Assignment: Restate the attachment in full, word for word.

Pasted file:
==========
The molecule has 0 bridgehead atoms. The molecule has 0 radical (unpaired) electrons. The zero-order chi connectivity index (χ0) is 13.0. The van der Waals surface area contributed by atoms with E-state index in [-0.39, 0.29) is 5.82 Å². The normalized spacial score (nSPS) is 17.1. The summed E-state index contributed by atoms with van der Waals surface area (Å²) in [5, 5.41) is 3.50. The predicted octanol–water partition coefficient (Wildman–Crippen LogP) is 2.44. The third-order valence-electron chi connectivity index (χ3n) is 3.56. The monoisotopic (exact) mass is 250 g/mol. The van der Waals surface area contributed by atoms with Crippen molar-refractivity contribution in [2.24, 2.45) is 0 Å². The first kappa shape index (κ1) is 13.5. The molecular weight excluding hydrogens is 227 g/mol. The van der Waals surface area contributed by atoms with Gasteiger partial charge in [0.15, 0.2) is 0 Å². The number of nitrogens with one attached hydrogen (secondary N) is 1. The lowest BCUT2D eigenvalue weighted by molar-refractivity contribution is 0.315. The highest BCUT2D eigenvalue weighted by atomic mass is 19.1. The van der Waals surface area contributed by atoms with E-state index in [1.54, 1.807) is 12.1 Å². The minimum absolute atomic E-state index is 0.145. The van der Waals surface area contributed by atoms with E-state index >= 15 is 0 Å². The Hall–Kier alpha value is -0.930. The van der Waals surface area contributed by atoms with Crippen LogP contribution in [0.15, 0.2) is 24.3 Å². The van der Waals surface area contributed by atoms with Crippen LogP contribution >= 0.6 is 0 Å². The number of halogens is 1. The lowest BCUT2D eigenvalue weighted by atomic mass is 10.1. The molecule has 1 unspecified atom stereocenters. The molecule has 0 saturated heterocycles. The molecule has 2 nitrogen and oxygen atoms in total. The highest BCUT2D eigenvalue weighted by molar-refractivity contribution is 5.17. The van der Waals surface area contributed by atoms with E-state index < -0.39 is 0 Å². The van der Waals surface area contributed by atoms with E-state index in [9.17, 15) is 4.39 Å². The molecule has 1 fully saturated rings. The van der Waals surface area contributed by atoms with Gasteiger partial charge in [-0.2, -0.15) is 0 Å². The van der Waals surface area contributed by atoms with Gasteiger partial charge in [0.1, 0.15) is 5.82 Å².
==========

The molecule has 0 bridgehead atoms. The molecule has 0 radical (unpaired) electrons. The zero-order chi connectivity index (χ0) is 13.0. The van der Waals surface area contributed by atoms with E-state index in [-0.39, 0.29) is 5.82 Å². The normalized spacial score (nSPS) is 17.1. The summed E-state index contributed by atoms with van der Waals surface area (Å²) in [5, 5.41) is 3.50. The predicted octanol–water partition coefficient (Wildman–Crippen LogP) is 2.44. The third-order valence-electron chi connectivity index (χ3n) is 3.56. The monoisotopic (exact) mass is 250 g/mol. The van der Waals surface area contributed by atoms with Crippen molar-refractivity contribution in [2.24, 2.45) is 0 Å². The first kappa shape index (κ1) is 13.5. The molecular weight excluding hydrogens is 227 g/mol. The van der Waals surface area contributed by atoms with Gasteiger partial charge in [0.15, 0.2) is 0 Å². The number of nitrogens with one attached hydrogen (secondary N) is 1. The lowest BCUT2D eigenvalue weighted by molar-refractivity contribution is 0.315. The highest BCUT2D eigenvalue weighted by atomic mass is 19.1. The van der Waals surface area contributed by atoms with E-state index in [1.54, 1.807) is 12.1 Å². The minimum absolute atomic E-state index is 0.145. The van der Waals surface area contributed by atoms with E-state index >= 15 is 0 Å². The Hall–Kier alpha value is -0.930. The van der Waals surface area contributed by atoms with Crippen LogP contribution in [0.15, 0.2) is 24.3 Å². The van der Waals surface area contributed by atoms with Crippen LogP contribution >= 0.6 is 0 Å². The number of halogens is 1. The lowest BCUT2D eigenvalue weighted by atomic mass is 10.1. The molecule has 1 unspecified atom stereocenters. The molecule has 0 saturated heterocycles. The molecule has 2 nitrogen and oxygen atoms in total. The highest BCUT2D eigenvalue weighted by molar-refractivity contribution is 5.17. The van der Waals surface area contributed by atoms with E-state index < -0.39 is 0 Å². The van der Waals surface area contributed by atoms with E-state index in [9.17, 15) is 4.39 Å². The molecule has 1 fully saturated rings. The van der Waals surface area contributed by atoms with Gasteiger partial charge in [-0.2, -0.15) is 0 Å². The van der Waals surface area contributed by atoms with Gasteiger partial charge in [0.1, 0.15) is 5.82 Å².